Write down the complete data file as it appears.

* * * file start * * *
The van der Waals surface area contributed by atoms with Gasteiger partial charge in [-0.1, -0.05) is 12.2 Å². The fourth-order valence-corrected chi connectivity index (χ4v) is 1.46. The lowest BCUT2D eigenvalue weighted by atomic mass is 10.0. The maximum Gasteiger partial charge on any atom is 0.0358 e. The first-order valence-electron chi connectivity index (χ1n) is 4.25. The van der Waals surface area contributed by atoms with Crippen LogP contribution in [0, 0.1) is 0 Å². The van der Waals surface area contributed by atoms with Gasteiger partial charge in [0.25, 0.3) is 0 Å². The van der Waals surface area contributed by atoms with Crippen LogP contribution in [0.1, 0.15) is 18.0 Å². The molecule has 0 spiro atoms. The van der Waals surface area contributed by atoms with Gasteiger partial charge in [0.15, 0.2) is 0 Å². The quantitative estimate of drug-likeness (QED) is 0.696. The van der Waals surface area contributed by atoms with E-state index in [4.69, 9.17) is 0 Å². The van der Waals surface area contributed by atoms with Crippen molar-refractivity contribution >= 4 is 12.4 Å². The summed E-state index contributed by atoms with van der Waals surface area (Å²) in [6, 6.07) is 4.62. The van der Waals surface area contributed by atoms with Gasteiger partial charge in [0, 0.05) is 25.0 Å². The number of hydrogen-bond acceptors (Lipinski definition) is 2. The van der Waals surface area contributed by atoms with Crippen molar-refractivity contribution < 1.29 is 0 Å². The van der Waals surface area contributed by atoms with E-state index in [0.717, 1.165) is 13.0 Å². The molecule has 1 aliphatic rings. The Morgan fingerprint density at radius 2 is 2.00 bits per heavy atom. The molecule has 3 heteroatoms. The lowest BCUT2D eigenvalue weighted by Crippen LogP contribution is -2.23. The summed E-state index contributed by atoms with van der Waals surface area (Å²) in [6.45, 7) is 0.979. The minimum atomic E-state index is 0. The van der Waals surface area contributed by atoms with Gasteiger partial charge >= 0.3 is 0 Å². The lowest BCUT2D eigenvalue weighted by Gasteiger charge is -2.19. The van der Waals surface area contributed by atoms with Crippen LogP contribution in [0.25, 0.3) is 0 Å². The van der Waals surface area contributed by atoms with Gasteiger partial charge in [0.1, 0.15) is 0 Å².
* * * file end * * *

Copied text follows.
The van der Waals surface area contributed by atoms with Gasteiger partial charge in [-0.1, -0.05) is 12.2 Å². The fourth-order valence-corrected chi connectivity index (χ4v) is 1.46. The lowest BCUT2D eigenvalue weighted by atomic mass is 10.0. The maximum Gasteiger partial charge on any atom is 0.0358 e. The first-order valence-electron chi connectivity index (χ1n) is 4.25. The van der Waals surface area contributed by atoms with Crippen LogP contribution in [0, 0.1) is 0 Å². The van der Waals surface area contributed by atoms with Gasteiger partial charge in [0.25, 0.3) is 0 Å². The van der Waals surface area contributed by atoms with Crippen LogP contribution in [0.1, 0.15) is 18.0 Å². The molecule has 0 spiro atoms. The van der Waals surface area contributed by atoms with Gasteiger partial charge in [0.15, 0.2) is 0 Å². The quantitative estimate of drug-likeness (QED) is 0.696. The van der Waals surface area contributed by atoms with E-state index in [4.69, 9.17) is 0 Å². The van der Waals surface area contributed by atoms with Crippen molar-refractivity contribution >= 4 is 12.4 Å². The summed E-state index contributed by atoms with van der Waals surface area (Å²) in [6, 6.07) is 4.62. The van der Waals surface area contributed by atoms with Gasteiger partial charge in [0, 0.05) is 25.0 Å². The number of hydrogen-bond acceptors (Lipinski definition) is 2. The van der Waals surface area contributed by atoms with Crippen molar-refractivity contribution < 1.29 is 0 Å². The van der Waals surface area contributed by atoms with E-state index in [0.717, 1.165) is 13.0 Å². The molecule has 1 aliphatic rings. The Morgan fingerprint density at radius 2 is 2.00 bits per heavy atom. The molecule has 3 heteroatoms. The lowest BCUT2D eigenvalue weighted by Crippen LogP contribution is -2.23. The summed E-state index contributed by atoms with van der Waals surface area (Å²) in [6.45, 7) is 0.979. The minimum atomic E-state index is 0. The van der Waals surface area contributed by atoms with Gasteiger partial charge >= 0.3 is 0 Å². The lowest BCUT2D eigenvalue weighted by Gasteiger charge is -2.19. The van der Waals surface area contributed by atoms with Crippen LogP contribution in [0.25, 0.3) is 0 Å². The van der Waals surface area contributed by atoms with Gasteiger partial charge in [0.1, 0.15) is 0 Å².